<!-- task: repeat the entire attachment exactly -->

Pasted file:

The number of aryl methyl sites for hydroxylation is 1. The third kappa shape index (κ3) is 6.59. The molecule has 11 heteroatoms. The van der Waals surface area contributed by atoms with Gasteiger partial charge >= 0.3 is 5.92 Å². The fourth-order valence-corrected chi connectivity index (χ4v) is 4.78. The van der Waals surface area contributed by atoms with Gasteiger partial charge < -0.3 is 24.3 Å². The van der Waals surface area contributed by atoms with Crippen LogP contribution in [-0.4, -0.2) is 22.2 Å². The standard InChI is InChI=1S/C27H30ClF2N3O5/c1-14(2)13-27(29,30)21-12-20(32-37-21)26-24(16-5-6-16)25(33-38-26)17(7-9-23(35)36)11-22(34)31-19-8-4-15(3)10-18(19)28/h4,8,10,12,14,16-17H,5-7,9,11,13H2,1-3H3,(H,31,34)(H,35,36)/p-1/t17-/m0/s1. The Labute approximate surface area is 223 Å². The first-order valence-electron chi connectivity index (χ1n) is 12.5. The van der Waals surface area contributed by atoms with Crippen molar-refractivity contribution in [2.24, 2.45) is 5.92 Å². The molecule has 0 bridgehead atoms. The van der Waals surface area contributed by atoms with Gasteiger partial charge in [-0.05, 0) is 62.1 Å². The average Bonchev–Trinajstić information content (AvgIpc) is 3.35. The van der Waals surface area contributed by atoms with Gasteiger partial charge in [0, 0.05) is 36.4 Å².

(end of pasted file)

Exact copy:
The number of aryl methyl sites for hydroxylation is 1. The third kappa shape index (κ3) is 6.59. The molecule has 11 heteroatoms. The van der Waals surface area contributed by atoms with Gasteiger partial charge >= 0.3 is 5.92 Å². The fourth-order valence-corrected chi connectivity index (χ4v) is 4.78. The van der Waals surface area contributed by atoms with Gasteiger partial charge < -0.3 is 24.3 Å². The van der Waals surface area contributed by atoms with Crippen LogP contribution in [-0.4, -0.2) is 22.2 Å². The standard InChI is InChI=1S/C27H30ClF2N3O5/c1-14(2)13-27(29,30)21-12-20(32-37-21)26-24(16-5-6-16)25(33-38-26)17(7-9-23(35)36)11-22(34)31-19-8-4-15(3)10-18(19)28/h4,8,10,12,14,16-17H,5-7,9,11,13H2,1-3H3,(H,31,34)(H,35,36)/p-1/t17-/m0/s1. The Labute approximate surface area is 223 Å². The first-order valence-electron chi connectivity index (χ1n) is 12.5. The van der Waals surface area contributed by atoms with Crippen molar-refractivity contribution in [2.24, 2.45) is 5.92 Å². The molecule has 0 bridgehead atoms. The van der Waals surface area contributed by atoms with Gasteiger partial charge in [-0.05, 0) is 62.1 Å². The average Bonchev–Trinajstić information content (AvgIpc) is 3.35. The van der Waals surface area contributed by atoms with Gasteiger partial charge in [0, 0.05) is 36.4 Å².